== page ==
Posts Tagged ‘1870s’

A Hungarian Countship, 1878

Wednesday, March 5th, 2014

Oh, Sergeant de Badal, I hope you have a way to pay your friend back for what you borrowed — from the Bismarck Tri-Weekly Tribune, 3/26/1878:

“The reported fortune of 2,000,000 florins that, according to Dame Rumer, has been bequeathed to Sergt. Louis de Badal, U.S.A., caused considerable comment around town yesterday. It was received with doubtful comment by many, while some were firm in their belief in the authenticity of the claims of de Badal to a Hungarian countship and the 2,000,000 florins aforesaid. So far as we can understand, he has as yet received none of his fortune, but a well-to do friend is advancing him sufficient money to pay current expenses until he receives the first installment of the same.–Omaha Republican.”

Now that I know what to look for, these stories jump out at me these days — the clues are an enormous fortune, left by a distant relative to someone with a foreign name living in the United States, in a Dutch currency: that’s the Amsterdam Fortune Scam right there.   This is the earliest one I’ve found thus far, hailing from 1878.   de Badal was still receiving a pension from the military in 1901 and passed away in 1905 or 1906 according to the Washington Post.

The Steamboat Montana

Friday, July 5th, 2013

My Dakota Datebook today tells the tale of the Wreck of the Montana.   In June, 1879, a tornado hit the boat landing at Bismarck, wreaking havoc on the steamboats moored there.   Three were tied up; the Montana’s sister-ship Dakotah and the Col. Mcleod made it through with minor damage.  The Montana, pictured below, didn’t fare so well.

The Coulson Line had the largest, fastest, and finest fleet of steamboats on the Missouri River.   In early 1879, the newly-launched Montana was their flagship of a half dozen large riverboats.   She was 250 feet long, 48′-6” wide, and had a two-cylinder steam engine.  Each cylinder was 18″ across and had a seven foot stroke — a massive engine to push around the largest stern paddle wheel  ever made, eighteen feet in diameter and 36 feet long.  The size of the Montana provided plenty of room for both passenger cabins and cargo holds, and even with 500 tons of weight on board only drew 3 feet of water.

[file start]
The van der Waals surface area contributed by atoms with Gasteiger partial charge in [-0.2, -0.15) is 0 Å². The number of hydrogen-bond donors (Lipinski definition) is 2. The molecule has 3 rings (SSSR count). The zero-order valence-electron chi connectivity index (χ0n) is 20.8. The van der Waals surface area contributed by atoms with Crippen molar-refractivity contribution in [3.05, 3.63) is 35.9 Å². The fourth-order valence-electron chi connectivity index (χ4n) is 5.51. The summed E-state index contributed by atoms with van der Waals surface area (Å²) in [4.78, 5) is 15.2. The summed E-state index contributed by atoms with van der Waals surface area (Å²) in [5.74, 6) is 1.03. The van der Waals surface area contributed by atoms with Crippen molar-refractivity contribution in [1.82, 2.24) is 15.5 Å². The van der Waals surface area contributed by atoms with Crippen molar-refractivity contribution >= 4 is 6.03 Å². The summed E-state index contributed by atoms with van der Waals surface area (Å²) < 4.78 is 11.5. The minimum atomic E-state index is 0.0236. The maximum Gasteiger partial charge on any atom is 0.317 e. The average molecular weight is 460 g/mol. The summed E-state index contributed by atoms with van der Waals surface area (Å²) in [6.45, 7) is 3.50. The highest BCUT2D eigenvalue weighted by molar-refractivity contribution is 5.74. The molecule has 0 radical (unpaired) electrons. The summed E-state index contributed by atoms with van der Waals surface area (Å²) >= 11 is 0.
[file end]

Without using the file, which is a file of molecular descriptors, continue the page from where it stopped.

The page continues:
In June of 1879, Captain Buesen had climbed to the top of the Montana to make sure the smokestacks were secure — unfortunately, they were about the only thing that survived when the tornado hit, along with the hull.   The cabins were torn apart, the pilot house is tipped forward over the bow, mass destruction ensued.   Only four members of the crew were on board when bad weather hit, and all survived with minor injuries.  The Montana, however, had to be sent in for repairs.

After a season in the shop, the Montana was put back into service on the lower Missouri and possibly also on the Mississippi and Ohio for a time.

On June 22, 1884, however, the Montana made its last voyage.  Loaded with freight, the steamboat hit either a submerged log or a bridge piling and sank near Bridgeton, Missouri.  The captain at the time, Bill Massie, managed to limp the Montana onto a sandbar near shore where the boat finally sank to the bottom in only a few feet of water.  The shallow wreck allowed for much of the cargo to be salvaged.

The Montana, however, rises from its grave from time to time.   The wreck was never entirely salvaged; when the water level of the Missouri drops due to drought, like last fall, you can see the remains of the Montana’s hull in the muddy banks of the river.  This has been a boon to researchers, who have little left to go on for these huge steamboats of the Missouri.

You can learn more about the Montana in the book The Steamboat Montana and the Opening of the West, which I sadly have not read yet but is now on my list.